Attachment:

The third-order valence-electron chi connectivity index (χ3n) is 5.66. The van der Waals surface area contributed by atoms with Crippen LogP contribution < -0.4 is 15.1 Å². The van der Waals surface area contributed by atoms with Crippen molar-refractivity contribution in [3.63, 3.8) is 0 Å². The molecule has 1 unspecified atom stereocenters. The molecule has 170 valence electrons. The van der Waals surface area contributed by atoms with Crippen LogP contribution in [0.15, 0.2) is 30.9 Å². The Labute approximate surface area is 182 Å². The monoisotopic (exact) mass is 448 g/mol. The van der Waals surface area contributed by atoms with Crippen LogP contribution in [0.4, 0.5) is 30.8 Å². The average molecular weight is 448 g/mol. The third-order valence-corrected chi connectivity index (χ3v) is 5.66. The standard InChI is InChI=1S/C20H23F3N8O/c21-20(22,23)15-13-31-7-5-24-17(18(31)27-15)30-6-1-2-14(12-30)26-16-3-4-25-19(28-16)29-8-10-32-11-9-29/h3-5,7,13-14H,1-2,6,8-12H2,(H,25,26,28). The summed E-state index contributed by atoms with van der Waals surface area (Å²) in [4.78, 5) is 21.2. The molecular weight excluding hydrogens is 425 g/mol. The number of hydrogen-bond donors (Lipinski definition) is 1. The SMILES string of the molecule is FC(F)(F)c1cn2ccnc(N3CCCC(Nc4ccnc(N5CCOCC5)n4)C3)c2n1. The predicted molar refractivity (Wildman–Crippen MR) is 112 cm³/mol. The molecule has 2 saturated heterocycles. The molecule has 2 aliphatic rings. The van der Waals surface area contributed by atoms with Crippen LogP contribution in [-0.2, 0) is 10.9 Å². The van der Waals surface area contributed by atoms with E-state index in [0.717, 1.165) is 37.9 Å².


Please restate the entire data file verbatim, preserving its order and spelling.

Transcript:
The third-order valence-electron chi connectivity index (χ3n) is 5.66. The van der Waals surface area contributed by atoms with Crippen LogP contribution < -0.4 is 15.1 Å². The van der Waals surface area contributed by atoms with Crippen molar-refractivity contribution in [3.63, 3.8) is 0 Å². The molecule has 1 unspecified atom stereocenters. The molecule has 170 valence electrons. The van der Waals surface area contributed by atoms with Crippen LogP contribution in [0.15, 0.2) is 30.9 Å². The Labute approximate surface area is 182 Å². The monoisotopic (exact) mass is 448 g/mol. The van der Waals surface area contributed by atoms with Crippen LogP contribution in [0.4, 0.5) is 30.8 Å². The average molecular weight is 448 g/mol. The third-order valence-corrected chi connectivity index (χ3v) is 5.66. The standard InChI is InChI=1S/C20H23F3N8O/c21-20(22,23)15-13-31-7-5-24-17(18(31)27-15)30-6-1-2-14(12-30)26-16-3-4-25-19(28-16)29-8-10-32-11-9-29/h3-5,7,13-14H,1-2,6,8-12H2,(H,25,26,28). The summed E-state index contributed by atoms with van der Waals surface area (Å²) in [4.78, 5) is 21.2. The molecular weight excluding hydrogens is 425 g/mol. The number of hydrogen-bond donors (Lipinski definition) is 1. The SMILES string of the molecule is FC(F)(F)c1cn2ccnc(N3CCCC(Nc4ccnc(N5CCOCC5)n4)C3)c2n1. The predicted molar refractivity (Wildman–Crippen MR) is 112 cm³/mol. The molecule has 2 saturated heterocycles. The molecule has 2 aliphatic rings. The van der Waals surface area contributed by atoms with Crippen LogP contribution in [-0.2, 0) is 10.9 Å². The van der Waals surface area contributed by atoms with E-state index in [0.717, 1.165) is 37.9 Å².